Has anybody offered an explanation for this odd series of payments? Why did the Enquirer sell the Woman #1 rights to Cohen in the first place, since buying them back with a tax gross-up made it much more expensive to them than just keeping the rights to the story? Why did they also buy Stormy Daniels’ NDA from him, again along with a tax gross-up? Why did they pay Cohen a big fixer fee for the trivial amount of work that he performed in buying and selling back the NDA rights? I haven’t yet thought of a good reason why they would do that. The plea agreement says that the buybacks were prearranged before the election, which could arguably be a campaign violation, rather than after the election, which certainly would not be a campaign contribution (although of course we have only Cohen’s word for that). But it never offers any purpose for the buybacks were arranged in the first place. Continue reading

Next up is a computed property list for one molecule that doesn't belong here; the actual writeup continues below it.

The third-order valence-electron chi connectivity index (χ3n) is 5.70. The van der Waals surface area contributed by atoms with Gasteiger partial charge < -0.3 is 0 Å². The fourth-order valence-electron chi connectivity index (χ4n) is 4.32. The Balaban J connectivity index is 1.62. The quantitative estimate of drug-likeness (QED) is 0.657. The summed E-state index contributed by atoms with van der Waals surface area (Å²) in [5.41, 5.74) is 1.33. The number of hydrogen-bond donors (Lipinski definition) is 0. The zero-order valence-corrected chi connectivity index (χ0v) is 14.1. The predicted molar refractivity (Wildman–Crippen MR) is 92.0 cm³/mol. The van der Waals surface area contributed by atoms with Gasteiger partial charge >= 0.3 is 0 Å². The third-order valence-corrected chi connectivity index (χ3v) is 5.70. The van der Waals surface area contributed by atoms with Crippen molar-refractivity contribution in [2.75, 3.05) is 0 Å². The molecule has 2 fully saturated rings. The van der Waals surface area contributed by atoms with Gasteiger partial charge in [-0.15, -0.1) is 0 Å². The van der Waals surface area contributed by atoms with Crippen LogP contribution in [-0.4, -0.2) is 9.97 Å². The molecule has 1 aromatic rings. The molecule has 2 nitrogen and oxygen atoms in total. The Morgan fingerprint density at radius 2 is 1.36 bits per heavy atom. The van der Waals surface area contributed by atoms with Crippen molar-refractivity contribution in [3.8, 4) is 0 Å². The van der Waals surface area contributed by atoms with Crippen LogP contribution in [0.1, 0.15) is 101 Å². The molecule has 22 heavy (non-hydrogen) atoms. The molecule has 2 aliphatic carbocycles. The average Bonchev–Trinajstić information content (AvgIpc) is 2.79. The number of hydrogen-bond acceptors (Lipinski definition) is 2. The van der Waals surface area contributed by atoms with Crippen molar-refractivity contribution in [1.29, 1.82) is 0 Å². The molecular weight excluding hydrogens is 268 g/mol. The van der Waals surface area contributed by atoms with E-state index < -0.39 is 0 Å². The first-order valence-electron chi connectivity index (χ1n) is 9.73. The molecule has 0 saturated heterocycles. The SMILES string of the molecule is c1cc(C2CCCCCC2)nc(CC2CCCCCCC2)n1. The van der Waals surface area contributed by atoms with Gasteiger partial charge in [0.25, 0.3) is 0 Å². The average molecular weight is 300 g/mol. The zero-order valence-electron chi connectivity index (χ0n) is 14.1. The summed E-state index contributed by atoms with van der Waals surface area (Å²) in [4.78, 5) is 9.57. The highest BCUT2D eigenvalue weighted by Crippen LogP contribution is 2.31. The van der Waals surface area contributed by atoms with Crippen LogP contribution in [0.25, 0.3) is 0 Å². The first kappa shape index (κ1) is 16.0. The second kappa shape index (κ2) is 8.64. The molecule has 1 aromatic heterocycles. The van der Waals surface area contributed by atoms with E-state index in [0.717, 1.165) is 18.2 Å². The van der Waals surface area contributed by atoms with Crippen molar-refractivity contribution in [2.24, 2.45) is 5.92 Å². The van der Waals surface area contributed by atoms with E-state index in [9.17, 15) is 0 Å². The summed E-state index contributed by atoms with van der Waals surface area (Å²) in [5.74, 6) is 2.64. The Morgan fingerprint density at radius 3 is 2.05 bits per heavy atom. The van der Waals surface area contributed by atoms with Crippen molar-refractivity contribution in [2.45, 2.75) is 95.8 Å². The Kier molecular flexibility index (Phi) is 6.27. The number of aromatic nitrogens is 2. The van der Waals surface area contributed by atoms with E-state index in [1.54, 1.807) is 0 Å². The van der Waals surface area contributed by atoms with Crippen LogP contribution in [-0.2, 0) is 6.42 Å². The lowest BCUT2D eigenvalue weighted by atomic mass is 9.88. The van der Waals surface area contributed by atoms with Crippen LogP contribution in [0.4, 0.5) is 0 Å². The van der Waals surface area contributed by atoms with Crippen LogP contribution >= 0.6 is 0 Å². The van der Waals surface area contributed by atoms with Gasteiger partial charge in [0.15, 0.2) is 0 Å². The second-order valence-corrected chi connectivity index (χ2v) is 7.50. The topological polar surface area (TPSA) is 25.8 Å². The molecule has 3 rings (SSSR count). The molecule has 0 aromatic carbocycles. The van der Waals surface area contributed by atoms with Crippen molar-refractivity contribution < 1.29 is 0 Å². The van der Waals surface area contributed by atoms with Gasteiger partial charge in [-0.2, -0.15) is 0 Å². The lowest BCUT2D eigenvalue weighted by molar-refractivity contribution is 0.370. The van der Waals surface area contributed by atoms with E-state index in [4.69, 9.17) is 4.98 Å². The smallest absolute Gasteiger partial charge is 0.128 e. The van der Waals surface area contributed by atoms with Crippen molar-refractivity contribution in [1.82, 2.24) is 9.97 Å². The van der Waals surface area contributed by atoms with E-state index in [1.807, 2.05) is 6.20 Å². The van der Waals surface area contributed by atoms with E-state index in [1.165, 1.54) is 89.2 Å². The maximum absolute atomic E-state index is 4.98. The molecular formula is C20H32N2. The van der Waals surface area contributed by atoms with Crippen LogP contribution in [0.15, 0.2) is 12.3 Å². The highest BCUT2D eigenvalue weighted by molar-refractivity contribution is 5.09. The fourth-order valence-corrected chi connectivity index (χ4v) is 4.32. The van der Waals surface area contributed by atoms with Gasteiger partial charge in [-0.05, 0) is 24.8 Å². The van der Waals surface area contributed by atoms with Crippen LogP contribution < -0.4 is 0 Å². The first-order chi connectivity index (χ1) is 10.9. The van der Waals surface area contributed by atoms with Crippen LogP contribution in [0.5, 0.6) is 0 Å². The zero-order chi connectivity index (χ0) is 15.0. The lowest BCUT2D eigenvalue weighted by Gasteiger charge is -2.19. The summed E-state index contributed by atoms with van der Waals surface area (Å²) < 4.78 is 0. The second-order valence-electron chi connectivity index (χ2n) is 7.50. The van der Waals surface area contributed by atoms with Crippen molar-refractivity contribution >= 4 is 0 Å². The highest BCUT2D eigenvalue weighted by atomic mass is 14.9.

Morning Ethics Warm-Up, 11/9/17: Everyone Behaving Abysmally Edition

Let’s scream “Good Morning!” to the sky!

1 The FBI is now complaining that it’s too difficult to break into smartphones, since the Texas maniac, Devin Kelley, had one that has so far resisted cracking. By all means, let’s make sure we have no privacy from government intrusions into our lives and relationships. I’m sure—I really am sure—that the “think of the children!” mob and the “if it saves only one life!” brigade will happily surrender the right to privacy, which is, per the Supreme Court, is also in the Bill of Rights, just like the rights of free speech and the right to bear arms.

The solution is right in front of the FBI anyway.  Just take Kelley ‘s body on a plane trip to Bali, manipulate his dead thumb, and use it to unlock the phone.